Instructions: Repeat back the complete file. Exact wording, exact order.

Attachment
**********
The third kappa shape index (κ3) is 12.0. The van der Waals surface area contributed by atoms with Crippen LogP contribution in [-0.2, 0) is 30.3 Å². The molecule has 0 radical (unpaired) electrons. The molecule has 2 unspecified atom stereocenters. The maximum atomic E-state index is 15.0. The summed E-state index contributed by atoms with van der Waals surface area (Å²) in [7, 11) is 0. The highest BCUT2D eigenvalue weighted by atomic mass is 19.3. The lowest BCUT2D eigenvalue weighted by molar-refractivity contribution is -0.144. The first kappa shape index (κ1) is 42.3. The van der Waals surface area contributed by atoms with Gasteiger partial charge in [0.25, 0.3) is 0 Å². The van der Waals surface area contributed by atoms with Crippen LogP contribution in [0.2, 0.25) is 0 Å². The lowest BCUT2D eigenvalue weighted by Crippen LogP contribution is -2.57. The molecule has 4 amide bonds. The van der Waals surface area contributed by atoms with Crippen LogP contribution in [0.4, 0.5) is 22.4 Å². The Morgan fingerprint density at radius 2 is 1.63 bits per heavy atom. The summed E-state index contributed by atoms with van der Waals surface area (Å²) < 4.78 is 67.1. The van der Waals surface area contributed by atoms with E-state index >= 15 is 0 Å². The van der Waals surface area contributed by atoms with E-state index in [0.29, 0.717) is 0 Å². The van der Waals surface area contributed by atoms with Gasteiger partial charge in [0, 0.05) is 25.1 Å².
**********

The third kappa shape index (κ3) is 12.0. The van der Waals surface area contributed by atoms with Crippen LogP contribution in [-0.2, 0) is 30.3 Å². The molecule has 0 radical (unpaired) electrons. The molecule has 2 unspecified atom stereocenters. The maximum atomic E-state index is 15.0. The summed E-state index contributed by atoms with van der Waals surface area (Å²) in [7, 11) is 0. The highest BCUT2D eigenvalue weighted by atomic mass is 19.3. The lowest BCUT2D eigenvalue weighted by molar-refractivity contribution is -0.144. The first kappa shape index (κ1) is 42.3. The van der Waals surface area contributed by atoms with Gasteiger partial charge in [0.25, 0.3) is 0 Å². The van der Waals surface area contributed by atoms with Crippen LogP contribution in [0.2, 0.25) is 0 Å². The lowest BCUT2D eigenvalue weighted by Crippen LogP contribution is -2.57. The molecule has 4 amide bonds. The van der Waals surface area contributed by atoms with Crippen LogP contribution in [0.4, 0.5) is 22.4 Å². The Morgan fingerprint density at radius 2 is 1.63 bits per heavy atom. The summed E-state index contributed by atoms with van der Waals surface area (Å²) < 4.78 is 67.1. The van der Waals surface area contributed by atoms with E-state index >= 15 is 0 Å². The van der Waals surface area contributed by atoms with E-state index in [0.29, 0.717) is 0 Å². The van der Waals surface area contributed by atoms with Gasteiger partial charge in [0, 0.05) is 25.1 Å².